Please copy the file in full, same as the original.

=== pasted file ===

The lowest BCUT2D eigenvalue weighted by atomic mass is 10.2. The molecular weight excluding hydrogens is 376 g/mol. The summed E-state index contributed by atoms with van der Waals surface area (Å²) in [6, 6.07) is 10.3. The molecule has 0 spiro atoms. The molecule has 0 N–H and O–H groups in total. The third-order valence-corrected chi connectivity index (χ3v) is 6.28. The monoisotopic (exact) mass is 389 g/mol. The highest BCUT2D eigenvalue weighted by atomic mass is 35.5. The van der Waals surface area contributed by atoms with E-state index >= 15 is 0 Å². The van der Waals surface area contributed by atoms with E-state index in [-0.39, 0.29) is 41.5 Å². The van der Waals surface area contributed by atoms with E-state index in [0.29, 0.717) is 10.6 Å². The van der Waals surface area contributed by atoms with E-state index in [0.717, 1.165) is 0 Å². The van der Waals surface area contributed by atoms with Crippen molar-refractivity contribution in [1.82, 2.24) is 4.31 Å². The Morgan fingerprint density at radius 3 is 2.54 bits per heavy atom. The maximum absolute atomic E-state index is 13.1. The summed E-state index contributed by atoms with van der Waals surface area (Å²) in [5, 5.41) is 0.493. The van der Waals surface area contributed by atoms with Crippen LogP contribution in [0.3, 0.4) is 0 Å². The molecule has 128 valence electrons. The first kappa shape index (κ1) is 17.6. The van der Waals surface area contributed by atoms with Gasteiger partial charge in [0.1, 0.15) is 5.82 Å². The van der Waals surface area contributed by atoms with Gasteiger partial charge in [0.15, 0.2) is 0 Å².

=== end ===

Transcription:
The lowest BCUT2D eigenvalue weighted by atomic mass is 10.2. The molecular weight excluding hydrogens is 376 g/mol. The summed E-state index contributed by atoms with van der Waals surface area (Å²) in [6, 6.07) is 10.3. The molecule has 0 spiro atoms. The molecule has 0 N–H and O–H groups in total. The third-order valence-corrected chi connectivity index (χ3v) is 6.28. The monoisotopic (exact) mass is 389 g/mol. The highest BCUT2D eigenvalue weighted by atomic mass is 35.5. The van der Waals surface area contributed by atoms with E-state index >= 15 is 0 Å². The van der Waals surface area contributed by atoms with E-state index in [-0.39, 0.29) is 41.5 Å². The van der Waals surface area contributed by atoms with E-state index in [0.29, 0.717) is 10.6 Å². The van der Waals surface area contributed by atoms with E-state index in [0.717, 1.165) is 0 Å². The van der Waals surface area contributed by atoms with Crippen molar-refractivity contribution in [1.82, 2.24) is 4.31 Å². The Morgan fingerprint density at radius 3 is 2.54 bits per heavy atom. The maximum absolute atomic E-state index is 13.1. The summed E-state index contributed by atoms with van der Waals surface area (Å²) in [5, 5.41) is 0.493. The van der Waals surface area contributed by atoms with Crippen LogP contribution in [0.3, 0.4) is 0 Å². The molecule has 128 valence electrons. The first kappa shape index (κ1) is 17.6. The van der Waals surface area contributed by atoms with Gasteiger partial charge in [0.1, 0.15) is 5.82 Å². The van der Waals surface area contributed by atoms with Gasteiger partial charge in [0.15, 0.2) is 0 Å².